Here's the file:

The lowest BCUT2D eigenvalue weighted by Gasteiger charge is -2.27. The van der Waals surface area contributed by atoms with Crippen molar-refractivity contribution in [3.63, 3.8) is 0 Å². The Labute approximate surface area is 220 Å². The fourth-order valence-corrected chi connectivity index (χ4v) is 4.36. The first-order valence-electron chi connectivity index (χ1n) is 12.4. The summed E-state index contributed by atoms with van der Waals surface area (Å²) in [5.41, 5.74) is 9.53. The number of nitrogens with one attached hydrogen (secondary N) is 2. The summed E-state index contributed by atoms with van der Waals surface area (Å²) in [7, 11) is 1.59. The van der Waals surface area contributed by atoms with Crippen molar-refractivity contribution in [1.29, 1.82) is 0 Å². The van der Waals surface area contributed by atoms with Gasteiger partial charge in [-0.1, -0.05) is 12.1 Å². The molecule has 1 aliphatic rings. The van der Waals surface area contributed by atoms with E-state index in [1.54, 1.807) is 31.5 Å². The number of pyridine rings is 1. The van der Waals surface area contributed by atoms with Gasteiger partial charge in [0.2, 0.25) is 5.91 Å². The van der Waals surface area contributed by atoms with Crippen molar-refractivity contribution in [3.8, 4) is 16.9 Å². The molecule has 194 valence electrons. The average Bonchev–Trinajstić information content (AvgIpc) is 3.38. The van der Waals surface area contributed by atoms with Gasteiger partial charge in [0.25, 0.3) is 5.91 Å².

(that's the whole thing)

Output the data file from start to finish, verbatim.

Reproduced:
The lowest BCUT2D eigenvalue weighted by Gasteiger charge is -2.27. The van der Waals surface area contributed by atoms with Crippen molar-refractivity contribution in [3.63, 3.8) is 0 Å². The Labute approximate surface area is 220 Å². The fourth-order valence-corrected chi connectivity index (χ4v) is 4.36. The first-order valence-electron chi connectivity index (χ1n) is 12.4. The summed E-state index contributed by atoms with van der Waals surface area (Å²) in [5.41, 5.74) is 9.53. The number of nitrogens with one attached hydrogen (secondary N) is 2. The summed E-state index contributed by atoms with van der Waals surface area (Å²) in [7, 11) is 1.59. The van der Waals surface area contributed by atoms with Crippen molar-refractivity contribution in [1.29, 1.82) is 0 Å². The van der Waals surface area contributed by atoms with Gasteiger partial charge in [-0.1, -0.05) is 12.1 Å². The molecule has 1 aliphatic rings. The van der Waals surface area contributed by atoms with E-state index in [1.54, 1.807) is 31.5 Å². The number of pyridine rings is 1. The van der Waals surface area contributed by atoms with Gasteiger partial charge in [0.2, 0.25) is 5.91 Å². The van der Waals surface area contributed by atoms with Crippen molar-refractivity contribution in [3.8, 4) is 16.9 Å². The molecule has 194 valence electrons. The average Bonchev–Trinajstić information content (AvgIpc) is 3.38. The van der Waals surface area contributed by atoms with Gasteiger partial charge in [0.25, 0.3) is 5.91 Å².